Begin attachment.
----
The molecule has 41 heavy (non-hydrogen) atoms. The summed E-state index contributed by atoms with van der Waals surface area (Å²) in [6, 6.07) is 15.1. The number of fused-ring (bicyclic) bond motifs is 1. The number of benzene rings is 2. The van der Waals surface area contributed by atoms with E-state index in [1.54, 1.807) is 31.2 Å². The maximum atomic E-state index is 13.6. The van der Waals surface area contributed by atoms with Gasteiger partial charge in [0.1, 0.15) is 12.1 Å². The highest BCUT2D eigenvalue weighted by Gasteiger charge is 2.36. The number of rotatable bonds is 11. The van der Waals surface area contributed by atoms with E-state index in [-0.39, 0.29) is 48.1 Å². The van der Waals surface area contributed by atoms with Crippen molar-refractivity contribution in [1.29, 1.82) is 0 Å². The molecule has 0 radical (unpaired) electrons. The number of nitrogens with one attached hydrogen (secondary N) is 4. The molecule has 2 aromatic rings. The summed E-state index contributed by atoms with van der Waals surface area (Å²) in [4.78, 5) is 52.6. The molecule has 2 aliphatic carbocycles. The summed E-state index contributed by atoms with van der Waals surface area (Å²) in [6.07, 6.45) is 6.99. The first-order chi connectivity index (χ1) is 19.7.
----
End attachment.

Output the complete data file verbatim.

The molecule has 41 heavy (non-hydrogen) atoms. The summed E-state index contributed by atoms with van der Waals surface area (Å²) in [6, 6.07) is 15.1. The number of fused-ring (bicyclic) bond motifs is 1. The number of benzene rings is 2. The van der Waals surface area contributed by atoms with E-state index in [1.54, 1.807) is 31.2 Å². The maximum atomic E-state index is 13.6. The van der Waals surface area contributed by atoms with Gasteiger partial charge in [0.1, 0.15) is 12.1 Å². The highest BCUT2D eigenvalue weighted by Gasteiger charge is 2.36. The number of rotatable bonds is 11. The van der Waals surface area contributed by atoms with E-state index in [-0.39, 0.29) is 48.1 Å². The van der Waals surface area contributed by atoms with Crippen molar-refractivity contribution in [1.29, 1.82) is 0 Å². The molecule has 0 radical (unpaired) electrons. The number of nitrogens with one attached hydrogen (secondary N) is 4. The molecule has 2 aromatic rings. The summed E-state index contributed by atoms with van der Waals surface area (Å²) in [4.78, 5) is 52.6. The molecule has 2 aliphatic carbocycles. The summed E-state index contributed by atoms with van der Waals surface area (Å²) in [6.07, 6.45) is 6.99. The first-order chi connectivity index (χ1) is 19.7.